Author: H.-W. Schiffer
In a guest article, Dr. Hans-Wilhelm Schiffer discusses the characteristics of forecasts and scenarios for the energy transition in various studies. In doing so, he critically classifies the approaches pursued by the institutions mentioned. Originally, the article appeared in 2021 under the title “Forecasts and scenarios for global energy supply as the basis for climate policy implications” in the magazine VGB PowerTech. This is the first part of the series of articles.
Various institutions regularly publish studies on the prospects for global energy supply. These include international organizations such as the International Energy Agency (IEA), the International Renewable Energy Agency (IRENA) and the World Energy Council (WEC), consulting firms such as DNV, BloombergNEF and McKinsey & Company, as well as energy groups such as BP, Shell and Equinor.
Professor Dr. Hans-Wilhelm Schiffer
Lecturer at RWTH Aachen University, Member of the Studies Committee, World Energy Council, London and Chairman of the Energy for Germany editorial group at the Weltenergierat – Deutschland, Berlin
In order to be able to compare and to highlight similarities and differences, the respective underlying methodological approaches and the assumptions made are of particular relevance. This article outlines the characteristics of projections as well as exploratory and normative scenarios, and classifies the approaches pursued by the institutions mentioned.
The key messages conveyed in the studies are presented against the background of developments over the past decades. Increasing electrification and increased use of hydrogen are identified as decisive factors in achieving the pursued climate goals. Finally, it is assessed to what extent the reported results align with the Glasgow Climate Pact and what consequences result from it.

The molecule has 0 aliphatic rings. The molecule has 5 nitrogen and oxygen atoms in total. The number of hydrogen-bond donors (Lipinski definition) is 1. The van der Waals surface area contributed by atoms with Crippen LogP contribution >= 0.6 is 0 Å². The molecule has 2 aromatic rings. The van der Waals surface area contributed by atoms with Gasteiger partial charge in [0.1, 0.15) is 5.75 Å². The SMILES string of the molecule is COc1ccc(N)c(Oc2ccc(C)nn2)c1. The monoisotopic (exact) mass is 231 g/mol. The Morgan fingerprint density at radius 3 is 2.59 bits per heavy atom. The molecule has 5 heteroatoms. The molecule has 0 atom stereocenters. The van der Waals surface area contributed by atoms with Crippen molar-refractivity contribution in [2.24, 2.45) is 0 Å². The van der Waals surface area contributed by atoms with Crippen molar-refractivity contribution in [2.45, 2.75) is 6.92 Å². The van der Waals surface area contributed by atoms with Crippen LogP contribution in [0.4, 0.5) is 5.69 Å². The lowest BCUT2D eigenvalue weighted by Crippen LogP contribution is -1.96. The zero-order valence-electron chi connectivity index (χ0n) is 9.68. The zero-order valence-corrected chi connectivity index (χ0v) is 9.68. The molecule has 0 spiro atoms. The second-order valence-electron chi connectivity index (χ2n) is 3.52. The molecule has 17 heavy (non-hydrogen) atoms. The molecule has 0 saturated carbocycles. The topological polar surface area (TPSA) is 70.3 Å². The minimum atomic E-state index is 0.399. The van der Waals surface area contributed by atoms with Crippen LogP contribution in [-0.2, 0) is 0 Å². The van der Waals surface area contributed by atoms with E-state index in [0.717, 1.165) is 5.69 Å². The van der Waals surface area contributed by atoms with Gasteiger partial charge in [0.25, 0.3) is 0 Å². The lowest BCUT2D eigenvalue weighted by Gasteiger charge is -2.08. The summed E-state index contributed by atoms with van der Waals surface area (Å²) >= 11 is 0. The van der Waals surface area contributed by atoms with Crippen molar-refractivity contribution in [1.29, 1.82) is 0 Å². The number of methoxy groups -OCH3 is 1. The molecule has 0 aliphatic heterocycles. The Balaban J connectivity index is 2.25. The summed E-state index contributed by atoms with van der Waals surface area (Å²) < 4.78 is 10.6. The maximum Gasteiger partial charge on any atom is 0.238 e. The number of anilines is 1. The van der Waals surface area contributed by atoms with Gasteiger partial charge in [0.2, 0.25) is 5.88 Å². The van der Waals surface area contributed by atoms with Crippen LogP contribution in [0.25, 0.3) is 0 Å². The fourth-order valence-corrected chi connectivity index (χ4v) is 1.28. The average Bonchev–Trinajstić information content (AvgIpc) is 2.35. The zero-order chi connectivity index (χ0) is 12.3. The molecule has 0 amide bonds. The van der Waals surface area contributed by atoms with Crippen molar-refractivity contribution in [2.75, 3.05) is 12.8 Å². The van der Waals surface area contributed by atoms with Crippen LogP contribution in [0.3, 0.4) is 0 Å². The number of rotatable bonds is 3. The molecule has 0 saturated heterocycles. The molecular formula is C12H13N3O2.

A presentation of the results of the projections and scenarios, in which statements about the coming 30 years are made, shall be preceded by the essential characteristics of the global development of energy supply and demand in the period 1985 to 2020. First, the primary energy consumption.
From 1985 to 2020, global energy consumption almost doubled. The main drivers of this development were a population increase by 60 percent and the increase in global economic output by 174 percent. The energy mix has changed within these 35 years:
Global electricity generation almost tripled between 1985 and 2020. Here, too, a comparable picture emerges with regard for the role of fossil fuels.
The growth in electricity generation was based largely on a significantly increased use of coal and natural gas.
The decades ahead will be fundamentally different from the development shown for the past.
Basically, a distinction can be made between exploratory scenarios, projections and normative scenarios.